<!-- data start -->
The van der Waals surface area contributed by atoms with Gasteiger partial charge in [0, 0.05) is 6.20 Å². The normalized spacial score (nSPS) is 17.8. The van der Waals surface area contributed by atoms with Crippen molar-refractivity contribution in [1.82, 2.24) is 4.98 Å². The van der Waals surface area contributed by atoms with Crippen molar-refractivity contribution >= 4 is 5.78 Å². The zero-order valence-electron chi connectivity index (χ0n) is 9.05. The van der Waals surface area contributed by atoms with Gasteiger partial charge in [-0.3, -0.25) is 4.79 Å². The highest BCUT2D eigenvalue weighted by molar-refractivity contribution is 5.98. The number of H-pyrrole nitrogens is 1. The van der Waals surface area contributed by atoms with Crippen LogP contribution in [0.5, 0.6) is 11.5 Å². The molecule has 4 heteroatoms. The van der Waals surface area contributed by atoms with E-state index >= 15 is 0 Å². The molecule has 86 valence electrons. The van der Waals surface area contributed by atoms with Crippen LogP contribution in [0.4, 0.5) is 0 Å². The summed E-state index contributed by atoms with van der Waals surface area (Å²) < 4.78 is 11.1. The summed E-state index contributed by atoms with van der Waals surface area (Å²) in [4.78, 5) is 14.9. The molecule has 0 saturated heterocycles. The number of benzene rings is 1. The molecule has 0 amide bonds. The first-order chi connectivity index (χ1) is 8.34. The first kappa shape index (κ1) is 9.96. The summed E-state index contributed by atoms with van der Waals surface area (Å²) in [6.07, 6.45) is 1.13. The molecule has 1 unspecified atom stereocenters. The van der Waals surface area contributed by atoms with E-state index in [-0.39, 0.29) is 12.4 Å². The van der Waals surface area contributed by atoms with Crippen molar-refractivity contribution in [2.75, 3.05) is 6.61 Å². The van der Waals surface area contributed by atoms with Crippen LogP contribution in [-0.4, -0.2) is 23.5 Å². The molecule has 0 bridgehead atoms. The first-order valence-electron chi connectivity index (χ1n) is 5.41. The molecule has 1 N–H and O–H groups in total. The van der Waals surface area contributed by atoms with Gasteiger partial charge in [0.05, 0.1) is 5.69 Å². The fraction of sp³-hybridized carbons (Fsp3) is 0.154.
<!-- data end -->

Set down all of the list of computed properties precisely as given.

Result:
The van der Waals surface area contributed by atoms with Gasteiger partial charge in [0, 0.05) is 6.20 Å². The normalized spacial score (nSPS) is 17.8. The van der Waals surface area contributed by atoms with Crippen molar-refractivity contribution in [1.82, 2.24) is 4.98 Å². The van der Waals surface area contributed by atoms with Crippen molar-refractivity contribution >= 4 is 5.78 Å². The zero-order valence-electron chi connectivity index (χ0n) is 9.05. The van der Waals surface area contributed by atoms with Gasteiger partial charge in [-0.3, -0.25) is 4.79 Å². The highest BCUT2D eigenvalue weighted by molar-refractivity contribution is 5.98. The number of H-pyrrole nitrogens is 1. The van der Waals surface area contributed by atoms with Crippen LogP contribution in [0.5, 0.6) is 11.5 Å². The molecule has 4 heteroatoms. The van der Waals surface area contributed by atoms with E-state index >= 15 is 0 Å². The molecule has 86 valence electrons. The van der Waals surface area contributed by atoms with Crippen LogP contribution in [0.4, 0.5) is 0 Å². The summed E-state index contributed by atoms with van der Waals surface area (Å²) < 4.78 is 11.1. The summed E-state index contributed by atoms with van der Waals surface area (Å²) in [4.78, 5) is 14.9. The molecule has 0 saturated heterocycles. The number of benzene rings is 1. The molecule has 0 amide bonds. The first-order chi connectivity index (χ1) is 8.34. The first kappa shape index (κ1) is 9.96. The summed E-state index contributed by atoms with van der Waals surface area (Å²) in [6.07, 6.45) is 1.13. The molecule has 1 unspecified atom stereocenters. The van der Waals surface area contributed by atoms with E-state index in [-0.39, 0.29) is 12.4 Å². The van der Waals surface area contributed by atoms with Crippen molar-refractivity contribution in [2.75, 3.05) is 6.61 Å². The van der Waals surface area contributed by atoms with Crippen LogP contribution in [-0.4, -0.2) is 23.5 Å². The molecule has 0 bridgehead atoms. The first-order valence-electron chi connectivity index (χ1n) is 5.41. The molecule has 1 N–H and O–H groups in total. The van der Waals surface area contributed by atoms with Gasteiger partial charge in [0.05, 0.1) is 5.69 Å². The fraction of sp³-hybridized carbons (Fsp3) is 0.154.